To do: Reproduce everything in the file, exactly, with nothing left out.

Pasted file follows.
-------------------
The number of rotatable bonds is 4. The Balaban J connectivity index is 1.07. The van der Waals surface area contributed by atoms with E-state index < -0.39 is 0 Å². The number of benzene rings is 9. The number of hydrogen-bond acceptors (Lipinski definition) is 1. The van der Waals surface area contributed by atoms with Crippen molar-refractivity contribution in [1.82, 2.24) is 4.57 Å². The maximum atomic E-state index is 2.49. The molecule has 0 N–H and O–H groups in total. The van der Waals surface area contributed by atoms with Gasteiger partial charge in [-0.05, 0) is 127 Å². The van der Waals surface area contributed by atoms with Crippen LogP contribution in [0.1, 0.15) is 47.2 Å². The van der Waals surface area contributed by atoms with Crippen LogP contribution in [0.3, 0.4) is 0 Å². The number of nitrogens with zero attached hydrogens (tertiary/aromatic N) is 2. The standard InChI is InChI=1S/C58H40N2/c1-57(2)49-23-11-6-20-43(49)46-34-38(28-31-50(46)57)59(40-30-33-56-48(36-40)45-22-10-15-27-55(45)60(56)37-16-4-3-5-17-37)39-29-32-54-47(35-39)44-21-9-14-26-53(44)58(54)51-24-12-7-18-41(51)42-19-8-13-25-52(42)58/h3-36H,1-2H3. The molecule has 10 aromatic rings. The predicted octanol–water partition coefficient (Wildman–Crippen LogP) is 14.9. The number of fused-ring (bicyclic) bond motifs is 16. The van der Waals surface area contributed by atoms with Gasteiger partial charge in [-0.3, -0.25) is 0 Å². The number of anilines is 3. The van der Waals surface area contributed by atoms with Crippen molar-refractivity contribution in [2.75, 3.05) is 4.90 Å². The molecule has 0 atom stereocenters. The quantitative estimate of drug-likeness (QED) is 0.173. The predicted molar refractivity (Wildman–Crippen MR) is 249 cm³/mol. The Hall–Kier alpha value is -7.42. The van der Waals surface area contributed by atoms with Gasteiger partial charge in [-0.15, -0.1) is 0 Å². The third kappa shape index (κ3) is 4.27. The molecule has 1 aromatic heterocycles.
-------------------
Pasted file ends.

The number of rotatable bonds is 4. The Balaban J connectivity index is 1.07. The van der Waals surface area contributed by atoms with E-state index < -0.39 is 0 Å². The number of benzene rings is 9. The number of hydrogen-bond acceptors (Lipinski definition) is 1. The van der Waals surface area contributed by atoms with Crippen molar-refractivity contribution in [1.82, 2.24) is 4.57 Å². The maximum atomic E-state index is 2.49. The molecule has 0 N–H and O–H groups in total. The van der Waals surface area contributed by atoms with Gasteiger partial charge in [-0.05, 0) is 127 Å². The van der Waals surface area contributed by atoms with Crippen LogP contribution in [0.1, 0.15) is 47.2 Å². The van der Waals surface area contributed by atoms with Crippen LogP contribution in [0.3, 0.4) is 0 Å². The number of nitrogens with zero attached hydrogens (tertiary/aromatic N) is 2. The standard InChI is InChI=1S/C58H40N2/c1-57(2)49-23-11-6-20-43(49)46-34-38(28-31-50(46)57)59(40-30-33-56-48(36-40)45-22-10-15-27-55(45)60(56)37-16-4-3-5-17-37)39-29-32-54-47(35-39)44-21-9-14-26-53(44)58(54)51-24-12-7-18-41(51)42-19-8-13-25-52(42)58/h3-36H,1-2H3. The molecule has 10 aromatic rings. The predicted octanol–water partition coefficient (Wildman–Crippen LogP) is 14.9. The number of fused-ring (bicyclic) bond motifs is 16. The van der Waals surface area contributed by atoms with Gasteiger partial charge in [-0.3, -0.25) is 0 Å². The number of anilines is 3. The van der Waals surface area contributed by atoms with Crippen molar-refractivity contribution in [2.75, 3.05) is 4.90 Å². The molecule has 0 atom stereocenters. The quantitative estimate of drug-likeness (QED) is 0.173. The predicted molar refractivity (Wildman–Crippen MR) is 249 cm³/mol. The Hall–Kier alpha value is -7.42. The van der Waals surface area contributed by atoms with Gasteiger partial charge in [-0.15, -0.1) is 0 Å². The third kappa shape index (κ3) is 4.27. The molecule has 1 aromatic heterocycles.